Just over 10 years ago, delegates at the Fourth World Conference on Women in Beijing declared that they would "intensify efforts and actions" to advance the role of women in society.
In February, a group of feminist scholars from across Africa met in Cape Town to check on just what kind of progress has been made on the continent since, and to map a way forward.
There's much to take heart from, like the surge in the number of women holding political office, said delegates at the Policy Dialogue meeting hosted by UCT's African Gender Institute (AGI) and the United Nations Research Institute for Social Development (UNRISD). But there is also "much at risk", they added, pointing to Gender Equality: Striving for Justice in an Unequal World, a book launched by the UNRISD at the gathering.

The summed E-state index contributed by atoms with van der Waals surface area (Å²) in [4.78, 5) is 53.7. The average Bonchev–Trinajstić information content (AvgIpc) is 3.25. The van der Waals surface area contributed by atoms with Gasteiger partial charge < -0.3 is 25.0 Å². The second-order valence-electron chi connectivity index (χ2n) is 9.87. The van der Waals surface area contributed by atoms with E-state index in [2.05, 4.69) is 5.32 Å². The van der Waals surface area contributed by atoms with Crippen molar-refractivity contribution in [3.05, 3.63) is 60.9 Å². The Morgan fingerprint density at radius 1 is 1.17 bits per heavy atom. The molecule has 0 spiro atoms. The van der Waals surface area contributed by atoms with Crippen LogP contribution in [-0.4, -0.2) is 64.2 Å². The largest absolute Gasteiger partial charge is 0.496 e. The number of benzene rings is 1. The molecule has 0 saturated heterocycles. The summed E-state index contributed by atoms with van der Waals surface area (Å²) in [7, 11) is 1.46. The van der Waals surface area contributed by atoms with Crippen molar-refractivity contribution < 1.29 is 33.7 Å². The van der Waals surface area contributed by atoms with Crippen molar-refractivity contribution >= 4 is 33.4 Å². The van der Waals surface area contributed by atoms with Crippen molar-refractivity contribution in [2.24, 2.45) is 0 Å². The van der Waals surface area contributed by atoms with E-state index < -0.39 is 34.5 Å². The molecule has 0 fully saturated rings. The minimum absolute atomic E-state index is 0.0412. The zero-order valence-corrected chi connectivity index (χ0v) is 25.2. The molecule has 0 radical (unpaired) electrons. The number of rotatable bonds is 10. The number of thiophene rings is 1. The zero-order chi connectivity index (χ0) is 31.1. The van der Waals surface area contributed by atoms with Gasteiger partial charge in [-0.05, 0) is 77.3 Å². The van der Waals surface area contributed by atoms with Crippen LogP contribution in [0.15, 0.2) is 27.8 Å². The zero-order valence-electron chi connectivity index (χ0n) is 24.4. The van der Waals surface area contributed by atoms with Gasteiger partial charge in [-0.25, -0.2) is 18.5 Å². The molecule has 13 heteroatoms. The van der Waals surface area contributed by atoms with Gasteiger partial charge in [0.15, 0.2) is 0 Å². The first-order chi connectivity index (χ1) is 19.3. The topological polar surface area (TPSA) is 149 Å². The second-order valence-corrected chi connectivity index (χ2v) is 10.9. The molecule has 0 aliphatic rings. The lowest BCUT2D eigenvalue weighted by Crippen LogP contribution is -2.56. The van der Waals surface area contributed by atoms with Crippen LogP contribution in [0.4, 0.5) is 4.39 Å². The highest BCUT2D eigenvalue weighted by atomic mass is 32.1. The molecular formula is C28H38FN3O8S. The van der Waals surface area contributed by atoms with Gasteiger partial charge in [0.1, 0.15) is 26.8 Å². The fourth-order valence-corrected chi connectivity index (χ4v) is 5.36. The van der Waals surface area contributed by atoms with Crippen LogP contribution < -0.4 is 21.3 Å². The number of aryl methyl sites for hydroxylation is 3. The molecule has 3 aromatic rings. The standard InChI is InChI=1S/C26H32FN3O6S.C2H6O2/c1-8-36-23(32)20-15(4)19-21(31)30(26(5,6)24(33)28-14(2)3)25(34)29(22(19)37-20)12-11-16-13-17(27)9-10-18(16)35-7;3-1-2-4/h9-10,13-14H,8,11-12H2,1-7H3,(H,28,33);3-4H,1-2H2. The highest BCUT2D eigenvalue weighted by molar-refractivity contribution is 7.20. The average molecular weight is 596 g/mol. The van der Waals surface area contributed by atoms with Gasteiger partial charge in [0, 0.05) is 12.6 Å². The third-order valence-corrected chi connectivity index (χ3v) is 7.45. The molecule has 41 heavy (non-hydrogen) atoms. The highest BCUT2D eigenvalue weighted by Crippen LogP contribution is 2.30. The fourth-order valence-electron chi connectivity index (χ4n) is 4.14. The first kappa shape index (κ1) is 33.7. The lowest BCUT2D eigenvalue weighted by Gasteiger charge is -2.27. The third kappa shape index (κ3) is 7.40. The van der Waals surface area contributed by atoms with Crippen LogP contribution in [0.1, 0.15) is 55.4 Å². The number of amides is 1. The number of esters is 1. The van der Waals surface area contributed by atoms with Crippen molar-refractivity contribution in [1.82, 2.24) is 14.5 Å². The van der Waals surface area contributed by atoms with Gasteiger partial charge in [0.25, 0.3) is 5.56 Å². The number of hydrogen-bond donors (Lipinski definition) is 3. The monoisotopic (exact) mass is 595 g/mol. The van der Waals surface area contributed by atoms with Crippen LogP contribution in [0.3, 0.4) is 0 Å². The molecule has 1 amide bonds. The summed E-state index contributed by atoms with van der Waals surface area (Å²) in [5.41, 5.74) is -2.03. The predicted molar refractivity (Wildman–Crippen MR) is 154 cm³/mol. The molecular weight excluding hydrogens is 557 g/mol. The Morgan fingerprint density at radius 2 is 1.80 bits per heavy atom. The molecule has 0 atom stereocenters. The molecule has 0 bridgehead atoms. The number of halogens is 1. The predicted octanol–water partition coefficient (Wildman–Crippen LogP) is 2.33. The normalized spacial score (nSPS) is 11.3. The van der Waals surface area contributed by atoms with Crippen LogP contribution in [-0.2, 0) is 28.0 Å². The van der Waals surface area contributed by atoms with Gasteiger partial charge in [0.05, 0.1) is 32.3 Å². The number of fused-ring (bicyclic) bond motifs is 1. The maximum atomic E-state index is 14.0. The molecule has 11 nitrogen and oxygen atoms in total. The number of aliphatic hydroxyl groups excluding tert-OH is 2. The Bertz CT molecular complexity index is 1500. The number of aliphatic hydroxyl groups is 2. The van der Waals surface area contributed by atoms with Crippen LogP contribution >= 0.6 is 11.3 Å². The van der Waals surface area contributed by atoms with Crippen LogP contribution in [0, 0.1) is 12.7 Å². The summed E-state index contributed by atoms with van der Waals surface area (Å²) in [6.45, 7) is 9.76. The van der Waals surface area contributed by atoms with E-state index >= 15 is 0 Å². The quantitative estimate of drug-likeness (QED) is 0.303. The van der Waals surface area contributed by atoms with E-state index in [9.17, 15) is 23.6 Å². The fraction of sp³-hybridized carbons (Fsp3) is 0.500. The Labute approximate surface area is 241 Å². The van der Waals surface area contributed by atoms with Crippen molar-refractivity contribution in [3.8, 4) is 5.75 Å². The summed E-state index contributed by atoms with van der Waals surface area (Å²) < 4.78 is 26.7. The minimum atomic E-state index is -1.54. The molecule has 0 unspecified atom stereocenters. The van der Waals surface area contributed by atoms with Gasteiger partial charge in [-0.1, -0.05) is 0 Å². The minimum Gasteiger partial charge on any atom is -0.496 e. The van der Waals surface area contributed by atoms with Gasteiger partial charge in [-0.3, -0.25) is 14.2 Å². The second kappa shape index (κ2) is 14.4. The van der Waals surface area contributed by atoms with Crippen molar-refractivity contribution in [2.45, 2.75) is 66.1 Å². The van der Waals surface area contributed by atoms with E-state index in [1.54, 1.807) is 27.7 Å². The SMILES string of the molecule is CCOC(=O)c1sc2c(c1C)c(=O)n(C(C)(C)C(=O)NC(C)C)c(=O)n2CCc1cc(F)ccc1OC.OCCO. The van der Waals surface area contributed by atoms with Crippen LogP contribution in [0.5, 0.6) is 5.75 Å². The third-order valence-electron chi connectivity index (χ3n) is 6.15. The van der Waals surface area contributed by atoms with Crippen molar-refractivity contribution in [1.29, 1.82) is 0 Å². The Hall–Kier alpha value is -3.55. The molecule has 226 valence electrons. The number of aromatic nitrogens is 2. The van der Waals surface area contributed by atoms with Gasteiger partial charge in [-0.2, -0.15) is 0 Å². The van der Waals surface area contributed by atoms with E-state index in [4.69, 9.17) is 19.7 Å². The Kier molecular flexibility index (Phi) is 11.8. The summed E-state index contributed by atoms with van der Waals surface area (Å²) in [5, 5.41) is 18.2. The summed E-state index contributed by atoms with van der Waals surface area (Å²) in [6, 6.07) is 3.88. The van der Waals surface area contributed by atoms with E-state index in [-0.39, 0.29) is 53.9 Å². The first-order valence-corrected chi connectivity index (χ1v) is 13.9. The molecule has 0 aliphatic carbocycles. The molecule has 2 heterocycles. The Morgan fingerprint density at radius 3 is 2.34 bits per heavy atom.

"Despite women's greater prominence in political life," says the study, "they have in many cases yet to translate their visibility into leadership positions and influence over the decision-making process: there are still many instances where they are simply used as an extension of male power structures." The two-steps-forward-one-step-back story is repeated in other arenas. More women are economically active - and they earn more - but the free market system still favours men. Women are taking a bigger hand in ending wars and conflicts, but most war-time sexual crimes against women still go unpunished. And there are other developments, like the new wave of religious fundamentalism - be it of the Christian right in the United States or strains of Islam - that would pigeonhole women into more traditional roles.
It's the task of the 35 or so women at the conference, many of whom have the ears of policy makers and lobby groups, to set the pace for the next 10 years, says the AGI's Professor Amina Mama. "It's a small group, but it's a highly effective group." As the next decade will tell, many hope.
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